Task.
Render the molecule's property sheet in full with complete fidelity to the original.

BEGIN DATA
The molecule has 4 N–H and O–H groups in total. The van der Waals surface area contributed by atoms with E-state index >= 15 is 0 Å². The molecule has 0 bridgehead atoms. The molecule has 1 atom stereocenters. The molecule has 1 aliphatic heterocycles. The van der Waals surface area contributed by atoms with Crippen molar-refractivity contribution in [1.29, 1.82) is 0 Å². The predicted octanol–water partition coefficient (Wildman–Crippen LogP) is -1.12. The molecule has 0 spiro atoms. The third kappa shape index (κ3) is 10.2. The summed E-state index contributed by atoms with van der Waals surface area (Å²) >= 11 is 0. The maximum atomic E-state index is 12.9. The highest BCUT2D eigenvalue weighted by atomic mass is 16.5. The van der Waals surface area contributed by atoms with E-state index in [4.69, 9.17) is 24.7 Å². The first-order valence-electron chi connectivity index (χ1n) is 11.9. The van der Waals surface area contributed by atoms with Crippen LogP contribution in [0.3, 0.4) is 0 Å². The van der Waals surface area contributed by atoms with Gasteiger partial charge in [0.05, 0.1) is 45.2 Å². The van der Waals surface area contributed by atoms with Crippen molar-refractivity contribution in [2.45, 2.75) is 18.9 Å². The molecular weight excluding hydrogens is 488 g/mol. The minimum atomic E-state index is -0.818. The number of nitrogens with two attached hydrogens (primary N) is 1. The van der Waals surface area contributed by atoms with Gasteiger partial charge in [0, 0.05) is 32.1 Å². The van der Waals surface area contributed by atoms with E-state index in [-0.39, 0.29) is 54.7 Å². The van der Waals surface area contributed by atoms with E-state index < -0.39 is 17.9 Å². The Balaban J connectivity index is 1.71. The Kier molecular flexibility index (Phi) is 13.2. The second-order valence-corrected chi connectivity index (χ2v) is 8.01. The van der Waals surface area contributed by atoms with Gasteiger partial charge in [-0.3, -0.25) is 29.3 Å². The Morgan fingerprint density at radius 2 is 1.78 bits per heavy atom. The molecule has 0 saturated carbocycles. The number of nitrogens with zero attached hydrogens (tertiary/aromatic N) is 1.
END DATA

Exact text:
The molecule has 4 N–H and O–H groups in total. The van der Waals surface area contributed by atoms with E-state index >= 15 is 0 Å². The molecule has 0 bridgehead atoms. The molecule has 1 atom stereocenters. The molecule has 1 aliphatic heterocycles. The van der Waals surface area contributed by atoms with Crippen molar-refractivity contribution in [1.29, 1.82) is 0 Å². The predicted octanol–water partition coefficient (Wildman–Crippen LogP) is -1.12. The molecule has 0 spiro atoms. The third kappa shape index (κ3) is 10.2. The summed E-state index contributed by atoms with van der Waals surface area (Å²) >= 11 is 0. The maximum atomic E-state index is 12.9. The highest BCUT2D eigenvalue weighted by atomic mass is 16.5. The van der Waals surface area contributed by atoms with E-state index in [4.69, 9.17) is 24.7 Å². The first-order valence-electron chi connectivity index (χ1n) is 11.9. The van der Waals surface area contributed by atoms with Crippen LogP contribution in [0.3, 0.4) is 0 Å². The van der Waals surface area contributed by atoms with Gasteiger partial charge in [0.05, 0.1) is 45.2 Å². The van der Waals surface area contributed by atoms with Crippen molar-refractivity contribution in [2.45, 2.75) is 18.9 Å². The molecular weight excluding hydrogens is 488 g/mol. The minimum atomic E-state index is -0.818. The number of nitrogens with two attached hydrogens (primary N) is 1. The van der Waals surface area contributed by atoms with Gasteiger partial charge in [0, 0.05) is 32.1 Å². The van der Waals surface area contributed by atoms with E-state index in [-0.39, 0.29) is 54.7 Å². The van der Waals surface area contributed by atoms with E-state index < -0.39 is 17.9 Å². The Balaban J connectivity index is 1.71. The Kier molecular flexibility index (Phi) is 13.2. The second-order valence-corrected chi connectivity index (χ2v) is 8.01. The van der Waals surface area contributed by atoms with Gasteiger partial charge in [-0.3, -0.25) is 29.3 Å². The Morgan fingerprint density at radius 2 is 1.78 bits per heavy atom. The molecule has 0 saturated carbocycles. The number of nitrogens with zero attached hydrogens (tertiary/aromatic N) is 1.